Vitamin D

Mar 2, 2023 | Educational Series, Health

Vitamin D
Vitamin D is a steroid hormone, and sometimes called “activated vitamin D” or “calcitriol.” Steroid hormones are derived from cholesterol and are lipid-soluble molecules. Examples of steroid hormones include the sex hormones (androgens, estrogens, and progesterone) produced by male and female gonads and hormones of the adrenal glands (aldosterone, cortisol, and androgens). It is a fat-soluble vitamin that helps the body absorb and retain calcium and phosphorus. Both are necessary for building bone. Vitamin D also plays a role in bolstering the immune system to fight off viruses and bacteria. In addition, research suggests that vitamin D could play a role in downregulating autoimmune disease. In addition a randomized 5 year clinic trial of high vitamin D supplementation reduced the incidence of advanced cancer without a diagnosis of cancer at the beginning of the study. Much interest and research is ongoing in this promising field of study.
Vitamin D

Vitamin D is found in two main forms:

Vitamin D2 (ergocalciferol) – The main source is from plants. Mushrooms, when exposed to UV light produce D2. Fortified cereals are usually fortified with vitamin D2

 

Vitamin D3 (cholecalciferol) – The main source is from animals- Sources of D3 are egg yolks, cod liver oil, fatty fish-salmon, sardines, herring, tuna, beef liver. In addition, when skin is exposed to sunlight vitamin D3 is produced. The body only produces enough vitamin D3 from sunlight as it needs then stops producing it.

The liver metabolizes vitamin D2 and vitamin D3 and form the active compound known as calcifediol. A study done by the National Institute of Health on post-menopausal vitamin D deficient women showed that vitamin D3 yielded twice more calcifediol than an equal amount of vitamin D2.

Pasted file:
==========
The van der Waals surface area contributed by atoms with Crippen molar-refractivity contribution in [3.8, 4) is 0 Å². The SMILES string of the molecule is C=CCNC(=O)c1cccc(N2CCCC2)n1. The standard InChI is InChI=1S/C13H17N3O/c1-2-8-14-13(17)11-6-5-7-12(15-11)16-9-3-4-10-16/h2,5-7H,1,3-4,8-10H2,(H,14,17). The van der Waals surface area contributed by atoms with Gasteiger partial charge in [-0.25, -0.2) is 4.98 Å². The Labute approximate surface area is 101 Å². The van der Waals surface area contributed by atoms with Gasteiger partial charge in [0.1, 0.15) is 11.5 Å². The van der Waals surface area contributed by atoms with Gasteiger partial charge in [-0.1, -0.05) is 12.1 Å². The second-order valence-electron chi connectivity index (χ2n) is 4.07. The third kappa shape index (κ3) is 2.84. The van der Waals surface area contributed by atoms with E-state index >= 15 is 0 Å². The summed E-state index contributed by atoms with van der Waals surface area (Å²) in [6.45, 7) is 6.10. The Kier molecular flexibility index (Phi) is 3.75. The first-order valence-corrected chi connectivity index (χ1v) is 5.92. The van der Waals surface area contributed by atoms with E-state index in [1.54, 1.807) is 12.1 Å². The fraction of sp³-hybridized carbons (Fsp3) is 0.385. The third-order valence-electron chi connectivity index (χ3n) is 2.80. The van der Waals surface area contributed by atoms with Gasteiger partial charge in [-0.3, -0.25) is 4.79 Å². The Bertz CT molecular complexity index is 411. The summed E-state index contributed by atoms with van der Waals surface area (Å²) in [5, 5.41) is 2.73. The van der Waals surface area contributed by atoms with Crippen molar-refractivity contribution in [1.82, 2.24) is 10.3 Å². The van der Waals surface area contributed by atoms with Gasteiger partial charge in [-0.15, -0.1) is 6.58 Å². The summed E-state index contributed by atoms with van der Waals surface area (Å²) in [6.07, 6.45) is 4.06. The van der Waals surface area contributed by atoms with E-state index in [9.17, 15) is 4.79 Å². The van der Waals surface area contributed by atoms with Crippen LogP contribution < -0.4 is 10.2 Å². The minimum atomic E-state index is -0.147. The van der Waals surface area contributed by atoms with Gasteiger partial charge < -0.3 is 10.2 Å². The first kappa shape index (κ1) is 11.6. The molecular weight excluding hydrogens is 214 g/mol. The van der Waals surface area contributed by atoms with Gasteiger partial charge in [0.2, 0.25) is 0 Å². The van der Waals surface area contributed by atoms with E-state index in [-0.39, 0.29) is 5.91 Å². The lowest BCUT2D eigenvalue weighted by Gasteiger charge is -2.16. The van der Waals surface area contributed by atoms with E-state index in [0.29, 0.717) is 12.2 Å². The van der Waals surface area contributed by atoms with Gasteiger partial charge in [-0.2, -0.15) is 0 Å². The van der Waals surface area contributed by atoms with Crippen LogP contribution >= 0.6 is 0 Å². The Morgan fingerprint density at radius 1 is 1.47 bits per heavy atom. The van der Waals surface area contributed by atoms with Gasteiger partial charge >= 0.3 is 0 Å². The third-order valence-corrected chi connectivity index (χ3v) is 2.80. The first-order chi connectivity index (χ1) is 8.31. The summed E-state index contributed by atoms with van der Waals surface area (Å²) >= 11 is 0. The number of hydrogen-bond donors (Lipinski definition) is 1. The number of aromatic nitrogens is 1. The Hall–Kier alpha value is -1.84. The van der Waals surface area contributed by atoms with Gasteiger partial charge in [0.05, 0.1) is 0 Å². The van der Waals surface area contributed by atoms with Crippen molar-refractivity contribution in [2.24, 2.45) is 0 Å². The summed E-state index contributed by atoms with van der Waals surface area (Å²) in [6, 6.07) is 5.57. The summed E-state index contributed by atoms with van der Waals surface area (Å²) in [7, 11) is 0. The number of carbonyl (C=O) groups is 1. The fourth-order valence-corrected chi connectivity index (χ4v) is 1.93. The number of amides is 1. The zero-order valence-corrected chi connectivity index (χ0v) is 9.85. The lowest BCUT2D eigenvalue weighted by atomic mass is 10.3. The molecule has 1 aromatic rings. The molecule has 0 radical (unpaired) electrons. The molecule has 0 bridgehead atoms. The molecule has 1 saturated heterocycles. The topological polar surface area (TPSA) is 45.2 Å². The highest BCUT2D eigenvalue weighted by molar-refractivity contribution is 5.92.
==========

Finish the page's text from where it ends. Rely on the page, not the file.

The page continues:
Excess Vitamin D3 is stored in the bodies adipose tissue and liver and is converted by the kidneys to the active form of vitamin. Excess vitamin D is almost exclusively from supplement sources.

According the NIH:

The amount of vitamin D you need each day depends on your age. Average daily recommended amounts are listed below in micrograms (mcg) and International Units (IU):

Life Stage Recommended Amount
Birth to 12 months 10 mcg (400 IU)
Children 1–13 years 15 mcg (600 IU)
Teens 14–18 years 15 mcg (600 IU)
Adults 19–70 years 15 mcg (600 IU)
Adults 71 years and older 20 mcg (800 IU)
Pregnant and breastfeeding teens and women

15 mcg (600 IU)

 

The 25-hydroxy vitamin D test (a blood test) is the most accurate way to measure how much vitamin D is in your body.

Factors affecting vitamin D deficiency

  • Older adults skin doesn’t absorb vitamin D as well as younger population. Dark skin also doesn’t absorb vitamin D very well either
  • Some diseases- celiac, Crohn’s disease, ulcerative colitits, limit absorption of fats and vitamin D
  • Obesity and gastric bypass may need more vitamin D

Signs of vitamin D deficiency- up to 42 percent of the US population is deficient

  • Rickets in children
  • Osteomalacia in adults
  • Not sleeping well.
  • Bone pain or achiness.
  • Depression or feelings of sadness.
  • Hair loss.
  • Muscle weakness.
  • Lowered immunity to infections-viral and bacterial

Signs of vitamin D toxicity

Vitamin D toxicity is not common, except when extremely high doses of vitamin D is taken in supplement form for a long time (months).

  • Hypercalcemia
  • Nausea, vomiting
  • Can progress to bone pain and kidney stones

How to Improve Your Vitamin D Status

In addition to adequate sunlight exposure, vitamin D requires other nutrients and minerals to work properly. It is always best to get your nutrition from food sources, however long winters and low sunlight may require supplementation. If supplementing with vitamin D, it is best to take with fat since it is a fat-soluble vitamin.

Vitamin K2(MK-7)- activates osteocalcin, which integrates calcium into the bone. Activates matrix GLA protein (MGP) to bind excess calcium and promote arterial flow and flexibility. Food sources include fermented foods, natto

Magnesium- helps convert vitamin D to active form. Food sources include leafy greens, beans, legumes, almonds, cashews

Zinc– synergistic effect- vitamin D enhances zinc action and homeostasis and zinc enhances vitamin D absorption. Food sources include oysers, red meat, poultry

Boron– increases vitamin D in the blood. Food sources include coffee, milk, apples, dried and cooked beans, and potatoes

Cold water fish– salmon, herring, sardines, tuna

- Brooke Lounsbury, RN

Medical Content Writer

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